Australian peach and nectarine exports hit by higher freight costs

Mon 24/08/2020 by Richard Wilkinson
Australian peach and nectarine exports hit by higher freight costs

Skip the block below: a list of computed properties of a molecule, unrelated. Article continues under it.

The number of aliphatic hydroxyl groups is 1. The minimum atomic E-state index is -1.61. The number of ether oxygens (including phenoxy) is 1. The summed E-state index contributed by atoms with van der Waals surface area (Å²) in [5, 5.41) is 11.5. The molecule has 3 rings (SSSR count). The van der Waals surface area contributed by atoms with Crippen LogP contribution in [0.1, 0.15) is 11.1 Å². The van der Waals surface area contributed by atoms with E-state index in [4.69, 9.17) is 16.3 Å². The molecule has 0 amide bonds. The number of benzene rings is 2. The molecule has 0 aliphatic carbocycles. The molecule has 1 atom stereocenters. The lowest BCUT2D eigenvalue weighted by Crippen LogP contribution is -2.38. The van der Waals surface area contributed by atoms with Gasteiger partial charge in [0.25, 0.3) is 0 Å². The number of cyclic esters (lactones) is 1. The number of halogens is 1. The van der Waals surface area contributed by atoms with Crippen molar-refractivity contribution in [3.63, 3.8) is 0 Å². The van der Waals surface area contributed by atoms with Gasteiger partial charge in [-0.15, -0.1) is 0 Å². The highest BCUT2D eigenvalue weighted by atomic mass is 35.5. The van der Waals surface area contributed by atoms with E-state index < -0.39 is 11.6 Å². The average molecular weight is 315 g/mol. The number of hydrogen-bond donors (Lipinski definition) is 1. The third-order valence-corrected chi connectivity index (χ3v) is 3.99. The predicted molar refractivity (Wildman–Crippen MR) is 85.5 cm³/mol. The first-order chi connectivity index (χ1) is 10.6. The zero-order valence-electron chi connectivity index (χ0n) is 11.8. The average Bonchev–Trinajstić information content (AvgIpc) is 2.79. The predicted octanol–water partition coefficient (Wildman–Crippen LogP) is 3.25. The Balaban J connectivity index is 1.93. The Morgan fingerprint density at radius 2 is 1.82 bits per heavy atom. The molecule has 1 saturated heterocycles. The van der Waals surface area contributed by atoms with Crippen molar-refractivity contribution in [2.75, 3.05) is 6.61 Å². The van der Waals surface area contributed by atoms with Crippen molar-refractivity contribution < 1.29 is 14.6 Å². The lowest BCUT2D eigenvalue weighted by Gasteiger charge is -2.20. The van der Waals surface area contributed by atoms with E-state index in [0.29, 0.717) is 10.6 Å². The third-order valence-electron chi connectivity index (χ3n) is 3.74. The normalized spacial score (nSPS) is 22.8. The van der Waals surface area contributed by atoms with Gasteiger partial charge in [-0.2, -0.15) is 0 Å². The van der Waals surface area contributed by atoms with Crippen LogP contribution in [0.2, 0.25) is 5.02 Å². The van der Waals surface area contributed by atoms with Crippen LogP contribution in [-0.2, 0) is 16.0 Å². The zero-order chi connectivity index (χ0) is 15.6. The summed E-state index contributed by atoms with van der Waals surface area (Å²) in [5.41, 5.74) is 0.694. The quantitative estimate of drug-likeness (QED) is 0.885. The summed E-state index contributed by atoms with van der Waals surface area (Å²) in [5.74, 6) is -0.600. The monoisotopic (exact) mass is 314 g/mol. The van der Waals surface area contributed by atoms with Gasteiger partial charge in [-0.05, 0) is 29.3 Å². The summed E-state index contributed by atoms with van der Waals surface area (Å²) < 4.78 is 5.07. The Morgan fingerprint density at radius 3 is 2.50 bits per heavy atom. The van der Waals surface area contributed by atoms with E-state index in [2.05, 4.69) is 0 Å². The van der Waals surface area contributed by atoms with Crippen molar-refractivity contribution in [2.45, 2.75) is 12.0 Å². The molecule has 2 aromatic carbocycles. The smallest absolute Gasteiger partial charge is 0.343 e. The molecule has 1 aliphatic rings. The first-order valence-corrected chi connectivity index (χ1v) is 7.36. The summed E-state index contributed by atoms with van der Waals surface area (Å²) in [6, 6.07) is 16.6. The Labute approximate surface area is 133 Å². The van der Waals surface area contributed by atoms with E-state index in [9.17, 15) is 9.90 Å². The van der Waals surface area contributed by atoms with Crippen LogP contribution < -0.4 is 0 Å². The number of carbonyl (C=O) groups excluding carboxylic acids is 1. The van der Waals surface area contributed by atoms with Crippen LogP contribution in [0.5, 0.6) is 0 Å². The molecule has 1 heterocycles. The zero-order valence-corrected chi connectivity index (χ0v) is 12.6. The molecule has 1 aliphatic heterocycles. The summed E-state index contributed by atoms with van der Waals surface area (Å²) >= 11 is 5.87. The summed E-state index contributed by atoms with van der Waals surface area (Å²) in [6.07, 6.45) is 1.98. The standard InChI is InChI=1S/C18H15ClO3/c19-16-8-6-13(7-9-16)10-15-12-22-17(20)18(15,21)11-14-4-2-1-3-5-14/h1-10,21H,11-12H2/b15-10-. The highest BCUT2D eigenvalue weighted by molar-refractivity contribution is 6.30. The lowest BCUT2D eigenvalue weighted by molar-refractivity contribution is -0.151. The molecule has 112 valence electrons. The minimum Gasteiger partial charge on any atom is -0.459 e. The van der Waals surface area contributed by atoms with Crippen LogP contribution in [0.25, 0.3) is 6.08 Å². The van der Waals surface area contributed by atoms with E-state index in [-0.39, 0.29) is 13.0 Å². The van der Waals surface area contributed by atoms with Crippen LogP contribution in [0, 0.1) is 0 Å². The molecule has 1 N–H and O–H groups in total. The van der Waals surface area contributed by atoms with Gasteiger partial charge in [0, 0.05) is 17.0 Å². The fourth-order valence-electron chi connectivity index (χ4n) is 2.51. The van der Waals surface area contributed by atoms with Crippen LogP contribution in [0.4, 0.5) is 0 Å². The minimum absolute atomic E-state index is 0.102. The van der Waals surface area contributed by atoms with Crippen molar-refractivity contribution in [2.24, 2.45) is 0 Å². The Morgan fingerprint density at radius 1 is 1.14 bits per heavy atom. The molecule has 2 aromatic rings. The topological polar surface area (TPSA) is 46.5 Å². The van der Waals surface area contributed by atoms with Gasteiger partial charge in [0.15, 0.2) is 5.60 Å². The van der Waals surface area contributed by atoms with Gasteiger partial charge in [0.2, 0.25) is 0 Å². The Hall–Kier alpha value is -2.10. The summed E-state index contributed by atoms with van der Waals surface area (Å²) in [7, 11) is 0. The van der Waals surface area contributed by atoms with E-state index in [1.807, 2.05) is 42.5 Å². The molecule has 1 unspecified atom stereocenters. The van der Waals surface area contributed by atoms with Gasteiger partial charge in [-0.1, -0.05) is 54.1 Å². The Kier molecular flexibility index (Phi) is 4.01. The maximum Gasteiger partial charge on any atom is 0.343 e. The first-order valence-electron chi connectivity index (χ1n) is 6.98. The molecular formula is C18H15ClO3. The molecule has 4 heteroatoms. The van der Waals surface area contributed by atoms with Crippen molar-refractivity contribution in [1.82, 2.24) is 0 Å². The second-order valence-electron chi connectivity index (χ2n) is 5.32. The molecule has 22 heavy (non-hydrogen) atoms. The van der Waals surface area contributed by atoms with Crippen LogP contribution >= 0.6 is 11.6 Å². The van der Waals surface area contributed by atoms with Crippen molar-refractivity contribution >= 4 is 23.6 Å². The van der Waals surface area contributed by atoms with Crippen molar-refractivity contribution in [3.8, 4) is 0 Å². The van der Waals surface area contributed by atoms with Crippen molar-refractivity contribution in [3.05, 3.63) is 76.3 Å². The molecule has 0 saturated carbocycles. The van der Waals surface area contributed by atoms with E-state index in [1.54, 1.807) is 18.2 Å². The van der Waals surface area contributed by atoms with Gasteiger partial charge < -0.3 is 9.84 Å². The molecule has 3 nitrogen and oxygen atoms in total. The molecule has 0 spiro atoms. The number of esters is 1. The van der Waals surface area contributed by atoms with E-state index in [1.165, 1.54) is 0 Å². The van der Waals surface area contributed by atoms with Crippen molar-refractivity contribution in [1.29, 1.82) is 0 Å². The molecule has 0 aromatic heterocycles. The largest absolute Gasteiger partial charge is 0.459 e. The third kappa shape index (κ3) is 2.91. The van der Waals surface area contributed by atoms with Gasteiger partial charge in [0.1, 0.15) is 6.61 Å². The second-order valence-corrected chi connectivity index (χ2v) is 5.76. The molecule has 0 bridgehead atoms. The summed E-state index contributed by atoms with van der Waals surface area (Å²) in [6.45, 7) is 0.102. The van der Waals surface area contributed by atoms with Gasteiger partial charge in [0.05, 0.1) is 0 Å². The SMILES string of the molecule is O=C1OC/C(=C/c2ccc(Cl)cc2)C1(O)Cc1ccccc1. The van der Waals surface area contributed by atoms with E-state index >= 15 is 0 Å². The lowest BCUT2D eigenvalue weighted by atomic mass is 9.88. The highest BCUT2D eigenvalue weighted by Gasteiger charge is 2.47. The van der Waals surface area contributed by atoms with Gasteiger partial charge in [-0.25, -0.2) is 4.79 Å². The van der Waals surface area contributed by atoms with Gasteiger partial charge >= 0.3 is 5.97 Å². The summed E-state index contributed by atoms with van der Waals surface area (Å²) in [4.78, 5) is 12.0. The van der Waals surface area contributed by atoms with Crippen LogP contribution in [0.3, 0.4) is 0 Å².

Australia’s 2020/21 stone fruit crop is projected to recover from a challenging 2019/20 season. Cherry production is predicted to increase by 14%, and peaches and nectarines by 4%, according to FAS USDA data. However, disruptions to international air freight caused by the COVID-19 pandemic are expected to have a significant impact on MY 2020/21 exports of stone fruits. To support the sector, the Australian government has created an International Freight Assistance Mechanism (IFAM) programme to help exporters secure air freight and sustain increased shipping costs.  However, even with government support, freight costs for exporters are still more than double the levels pre-COVID. As a result, exports of higher-valued fruit such as cherries are expected to be less impacted than lower-valued fruit such as peaches and nectarines. Exports of peaches and nectarines are forecast to decline by 17% in 2020/21, with peach exports the most hit as they tend to be shipped more frequently by than nectarines due to their softer flesh. By contrast, cherry exports are forecast to increase by 12% due to the larger expected crop and the high value of the product.  The combination of larger expected crops and logistical obstacles to export are anticipated to cause domestic consumption of stone fruit to rise.


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